FEATURE

Launch Code

Astronaut Tim Kopra ’13BUS circles the planet sixteen times a day. What on earth propels him?

by Paul Hond Published Spring 2016
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Kopra, who had earned a master’s degree in aerospace engineering from Georgia Tech in 1995, liked grappling with arcane concepts. “At Columbia, I tried to learn something I knew little about, which is finance, and tried to focus on something I knew more about, which is leadership,” he says. The twenty-month part-time course also allowed Kopra to see the world in a way he couldn’t from a spacecraft window. “I took a class in Buenos Aires, so I spent a week there. One of the lectures was in Dubai, and I spent a week there. NASA agreed to let me take these breaks, and I balanced my work and business school.

SPACE ACADEMY

Meet Six Other Astronauts Who Really Made the Grade
Photographs Courtesy of NASA

KEN BOWERSOX ’79SEAS<br>Missions: 1992, 1993, 1995, 1997, 2002–03
KEN BOWERSOX ’79SEAS
Missions: 1992, 1993, 1995, 1997, 2002–03
KEVIN CHILTON ’77SEAS<br>Missions: 1992, 1996, 1998
KEVIN CHILTON ’77SEAS
Missions: 1992, 1996, 1998
WILLIAM G. GREGORY ’80SEAS<br>Missions: 1995
WILLIAM G. GREGORY ’80SEAS
Missions: 1995
GREGORY H. JOHNSON ’85SEAS<br>Missions: 2008, 2011
GREGORY H. JOHNSON ’85SEAS
Missions: 2008, 2011
STORY MUSGRAVE ’64PS<br>Missions: 1983, 1985, 1989, 1991, 1993, 1996
STORY MUSGRAVE ’64PS
Missions: 1983, 1985, 1989, 1991, 1993, 1996
EUGENE TRINH ’72SEAS<br>Missions: 1992
EUGENE TRINH ’72SEAS
Missions: 1992

“In my B-school classes, we learned about human behavior, decision-making, leadership techniques, and organizational structure. What I found is that leadership, whether in the military, in the space program, or in business, is always about the same thing: people.”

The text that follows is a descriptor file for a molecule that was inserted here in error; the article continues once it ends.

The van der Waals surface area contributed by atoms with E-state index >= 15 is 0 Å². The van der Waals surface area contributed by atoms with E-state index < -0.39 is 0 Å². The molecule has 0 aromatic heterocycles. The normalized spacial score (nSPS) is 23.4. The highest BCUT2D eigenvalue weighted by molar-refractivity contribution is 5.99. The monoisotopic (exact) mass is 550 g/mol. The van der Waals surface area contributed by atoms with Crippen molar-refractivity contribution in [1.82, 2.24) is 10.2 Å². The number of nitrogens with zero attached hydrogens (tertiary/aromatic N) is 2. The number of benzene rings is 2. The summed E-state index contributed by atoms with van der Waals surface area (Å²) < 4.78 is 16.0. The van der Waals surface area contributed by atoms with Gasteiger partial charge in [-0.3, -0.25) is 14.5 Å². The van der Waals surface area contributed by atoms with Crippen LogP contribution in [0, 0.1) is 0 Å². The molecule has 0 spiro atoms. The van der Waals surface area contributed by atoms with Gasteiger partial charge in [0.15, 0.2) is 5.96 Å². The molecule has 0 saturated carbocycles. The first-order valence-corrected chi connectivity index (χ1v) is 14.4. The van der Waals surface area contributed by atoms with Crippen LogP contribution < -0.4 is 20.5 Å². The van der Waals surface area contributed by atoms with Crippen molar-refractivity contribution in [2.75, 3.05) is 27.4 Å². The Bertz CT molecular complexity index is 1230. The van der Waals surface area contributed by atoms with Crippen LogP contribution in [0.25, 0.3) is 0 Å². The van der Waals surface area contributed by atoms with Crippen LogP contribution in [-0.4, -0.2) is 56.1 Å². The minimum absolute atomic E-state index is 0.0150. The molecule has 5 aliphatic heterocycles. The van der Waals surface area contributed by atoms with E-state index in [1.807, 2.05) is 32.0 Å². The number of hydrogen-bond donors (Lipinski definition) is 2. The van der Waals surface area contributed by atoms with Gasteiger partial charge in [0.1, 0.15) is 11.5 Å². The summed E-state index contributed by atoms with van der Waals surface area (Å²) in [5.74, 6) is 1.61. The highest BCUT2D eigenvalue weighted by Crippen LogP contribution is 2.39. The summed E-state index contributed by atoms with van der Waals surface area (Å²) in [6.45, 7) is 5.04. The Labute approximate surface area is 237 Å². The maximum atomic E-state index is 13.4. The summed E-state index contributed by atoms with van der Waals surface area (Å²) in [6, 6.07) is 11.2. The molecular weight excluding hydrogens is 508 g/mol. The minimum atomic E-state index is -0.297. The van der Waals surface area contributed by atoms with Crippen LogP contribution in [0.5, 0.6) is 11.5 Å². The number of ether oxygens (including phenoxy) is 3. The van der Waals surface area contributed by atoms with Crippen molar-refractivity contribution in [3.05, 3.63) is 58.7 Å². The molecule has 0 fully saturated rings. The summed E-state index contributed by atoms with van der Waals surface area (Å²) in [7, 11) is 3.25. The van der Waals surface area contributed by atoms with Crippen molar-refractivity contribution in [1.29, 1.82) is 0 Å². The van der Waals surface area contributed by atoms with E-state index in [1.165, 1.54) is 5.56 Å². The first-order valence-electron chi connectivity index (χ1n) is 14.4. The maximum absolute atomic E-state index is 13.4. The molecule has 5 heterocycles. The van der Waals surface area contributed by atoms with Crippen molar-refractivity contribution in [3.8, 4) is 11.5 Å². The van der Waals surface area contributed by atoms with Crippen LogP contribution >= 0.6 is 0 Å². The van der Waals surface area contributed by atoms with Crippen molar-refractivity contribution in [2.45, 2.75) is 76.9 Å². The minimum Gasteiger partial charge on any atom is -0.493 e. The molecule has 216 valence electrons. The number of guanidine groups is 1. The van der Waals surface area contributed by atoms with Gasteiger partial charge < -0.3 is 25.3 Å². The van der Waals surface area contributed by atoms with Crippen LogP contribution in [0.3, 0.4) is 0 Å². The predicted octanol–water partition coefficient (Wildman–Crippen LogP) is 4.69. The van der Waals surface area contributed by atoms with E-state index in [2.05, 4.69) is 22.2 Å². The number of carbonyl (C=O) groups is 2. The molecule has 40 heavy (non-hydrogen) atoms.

For Kopra, the executive MBA program was “one of the best experiences of my life,” and not least for how it expanded his social orbit. “I now have great friends in Peru and Mauritius,” he says. “Who’d have thunk?”

Launch Code

With an MBA in hand, Kopra was preparing for his future — but it was a future he hoped to delay. There was other business he had to attend to.

“A lot of people would have given up after that injury,” says McDevitt, Kopra’s West Point classmate. “They would have said, ‘That’s the end of my space career.’” But once doctors confirmed he could recover, Kopra immediately began training to be eligible for another space flight. “He was absolutely determined to push forward,” says McDevitt. “That’s the embodiment of Tim. He turned a devastating, apparently career-ending injury into a situation where he’s going to be the commander of Space Station.”

If you’re going to come back, you might as well come back all the way. As Space Station commander, Kopra will be responsible for operations inside and outside the ISS, and for maintaining the cohesion of the crew. He calls it “a unique leadership challenge,” in that it involves a few people onboard and an enormous team on the ground. “Good communication is absolutely critical,” he says.

Listening to Kopra talk leadership and teamwork just as the first space tourists are piercing the atmosphere in commercial rockets is a good reminder that astronauts are in it for more than the adventure.

“Sometimes people think astronauts are just big risk takers, thrill seekers,” Kopra says. “I don’t think that’s the case. What motivates us is the mission. If anything, one of the greatest skills of the people in our profession is being able to assess risk. When your life is in peril, your personal radar for understanding where you are becomes highly attuned.

“That said, there’s definitely a sense of excitement in riding on a rocket and docking at Space Station. It’s an experience of a lifetime. I remember undocking and looking at Space Station, and just being in awe. You can’t even describe how cool this thing is, and not simply because of how big it is and how complex it is, but for what it represents: all these nations and the human effort to build this thing — in space. It’s mind-blowing.”

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